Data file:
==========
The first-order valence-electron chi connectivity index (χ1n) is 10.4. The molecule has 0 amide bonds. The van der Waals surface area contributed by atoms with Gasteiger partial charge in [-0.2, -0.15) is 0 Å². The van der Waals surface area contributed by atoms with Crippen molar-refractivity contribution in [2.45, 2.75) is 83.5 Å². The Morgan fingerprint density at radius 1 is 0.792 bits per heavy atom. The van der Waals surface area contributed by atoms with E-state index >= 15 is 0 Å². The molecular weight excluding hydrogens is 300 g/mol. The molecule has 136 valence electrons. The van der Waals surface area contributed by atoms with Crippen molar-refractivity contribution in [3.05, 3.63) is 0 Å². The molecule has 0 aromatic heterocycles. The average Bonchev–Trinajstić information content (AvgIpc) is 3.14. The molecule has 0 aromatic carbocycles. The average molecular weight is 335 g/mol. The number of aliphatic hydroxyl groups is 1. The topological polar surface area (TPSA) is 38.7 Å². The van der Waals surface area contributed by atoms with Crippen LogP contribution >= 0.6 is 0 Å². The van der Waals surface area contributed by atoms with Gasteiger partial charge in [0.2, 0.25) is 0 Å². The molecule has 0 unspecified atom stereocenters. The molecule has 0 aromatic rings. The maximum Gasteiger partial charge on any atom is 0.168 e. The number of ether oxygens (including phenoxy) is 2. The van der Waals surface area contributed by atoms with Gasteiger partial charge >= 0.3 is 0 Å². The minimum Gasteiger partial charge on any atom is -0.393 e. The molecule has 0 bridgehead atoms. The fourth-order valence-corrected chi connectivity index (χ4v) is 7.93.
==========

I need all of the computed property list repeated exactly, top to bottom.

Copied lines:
The first-order valence-electron chi connectivity index (χ1n) is 10.4. The molecule has 0 amide bonds. The van der Waals surface area contributed by atoms with Gasteiger partial charge in [-0.2, -0.15) is 0 Å². The van der Waals surface area contributed by atoms with Crippen molar-refractivity contribution in [2.45, 2.75) is 83.5 Å². The Morgan fingerprint density at radius 1 is 0.792 bits per heavy atom. The van der Waals surface area contributed by atoms with E-state index >= 15 is 0 Å². The molecular weight excluding hydrogens is 300 g/mol. The molecule has 136 valence electrons. The van der Waals surface area contributed by atoms with Crippen molar-refractivity contribution in [3.05, 3.63) is 0 Å². The molecule has 0 aromatic heterocycles. The average Bonchev–Trinajstić information content (AvgIpc) is 3.14. The molecule has 0 aromatic carbocycles. The average molecular weight is 335 g/mol. The number of aliphatic hydroxyl groups is 1. The topological polar surface area (TPSA) is 38.7 Å². The van der Waals surface area contributed by atoms with Crippen LogP contribution >= 0.6 is 0 Å². The van der Waals surface area contributed by atoms with Gasteiger partial charge in [0.2, 0.25) is 0 Å². The molecule has 0 unspecified atom stereocenters. The molecule has 0 aromatic rings. The maximum Gasteiger partial charge on any atom is 0.168 e. The number of ether oxygens (including phenoxy) is 2. The van der Waals surface area contributed by atoms with Gasteiger partial charge >= 0.3 is 0 Å². The minimum Gasteiger partial charge on any atom is -0.393 e. The molecule has 0 bridgehead atoms. The fourth-order valence-corrected chi connectivity index (χ4v) is 7.93.